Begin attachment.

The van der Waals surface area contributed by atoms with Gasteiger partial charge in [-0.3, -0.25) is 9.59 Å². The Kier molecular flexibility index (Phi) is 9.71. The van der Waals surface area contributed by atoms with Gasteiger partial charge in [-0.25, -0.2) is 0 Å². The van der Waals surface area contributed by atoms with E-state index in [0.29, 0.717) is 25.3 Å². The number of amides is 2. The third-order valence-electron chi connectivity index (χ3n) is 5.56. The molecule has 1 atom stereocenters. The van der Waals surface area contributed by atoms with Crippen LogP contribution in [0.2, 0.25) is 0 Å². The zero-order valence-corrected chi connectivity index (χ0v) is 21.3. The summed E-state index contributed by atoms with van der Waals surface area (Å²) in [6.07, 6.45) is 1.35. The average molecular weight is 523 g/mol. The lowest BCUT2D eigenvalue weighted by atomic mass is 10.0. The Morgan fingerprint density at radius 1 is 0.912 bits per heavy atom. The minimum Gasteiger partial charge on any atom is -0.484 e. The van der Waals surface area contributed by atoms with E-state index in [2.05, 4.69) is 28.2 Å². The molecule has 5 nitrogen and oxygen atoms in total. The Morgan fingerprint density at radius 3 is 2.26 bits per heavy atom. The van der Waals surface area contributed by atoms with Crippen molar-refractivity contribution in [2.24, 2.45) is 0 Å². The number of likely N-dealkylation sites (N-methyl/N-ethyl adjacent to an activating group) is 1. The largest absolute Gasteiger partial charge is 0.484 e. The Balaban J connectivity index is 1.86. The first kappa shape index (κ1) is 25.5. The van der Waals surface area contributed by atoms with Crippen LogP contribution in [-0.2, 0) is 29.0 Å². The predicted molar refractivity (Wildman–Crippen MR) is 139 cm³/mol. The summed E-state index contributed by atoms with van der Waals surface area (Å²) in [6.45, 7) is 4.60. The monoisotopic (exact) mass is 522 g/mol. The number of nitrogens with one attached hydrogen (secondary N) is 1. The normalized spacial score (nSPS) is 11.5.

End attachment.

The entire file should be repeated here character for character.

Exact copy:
The van der Waals surface area contributed by atoms with Gasteiger partial charge in [-0.3, -0.25) is 9.59 Å². The Kier molecular flexibility index (Phi) is 9.71. The van der Waals surface area contributed by atoms with Gasteiger partial charge in [-0.25, -0.2) is 0 Å². The van der Waals surface area contributed by atoms with E-state index in [0.29, 0.717) is 25.3 Å². The number of amides is 2. The third-order valence-electron chi connectivity index (χ3n) is 5.56. The molecule has 1 atom stereocenters. The van der Waals surface area contributed by atoms with Crippen LogP contribution in [0.2, 0.25) is 0 Å². The zero-order valence-corrected chi connectivity index (χ0v) is 21.3. The summed E-state index contributed by atoms with van der Waals surface area (Å²) in [6.07, 6.45) is 1.35. The average molecular weight is 523 g/mol. The lowest BCUT2D eigenvalue weighted by atomic mass is 10.0. The Morgan fingerprint density at radius 1 is 0.912 bits per heavy atom. The minimum Gasteiger partial charge on any atom is -0.484 e. The van der Waals surface area contributed by atoms with E-state index in [2.05, 4.69) is 28.2 Å². The molecule has 5 nitrogen and oxygen atoms in total. The Morgan fingerprint density at radius 3 is 2.26 bits per heavy atom. The van der Waals surface area contributed by atoms with Crippen molar-refractivity contribution in [2.24, 2.45) is 0 Å². The number of likely N-dealkylation sites (N-methyl/N-ethyl adjacent to an activating group) is 1. The largest absolute Gasteiger partial charge is 0.484 e. The Balaban J connectivity index is 1.86. The first kappa shape index (κ1) is 25.5. The van der Waals surface area contributed by atoms with Crippen LogP contribution in [-0.2, 0) is 29.0 Å². The predicted molar refractivity (Wildman–Crippen MR) is 139 cm³/mol. The summed E-state index contributed by atoms with van der Waals surface area (Å²) in [6.45, 7) is 4.60. The monoisotopic (exact) mass is 522 g/mol. The number of nitrogens with one attached hydrogen (secondary N) is 1. The normalized spacial score (nSPS) is 11.5.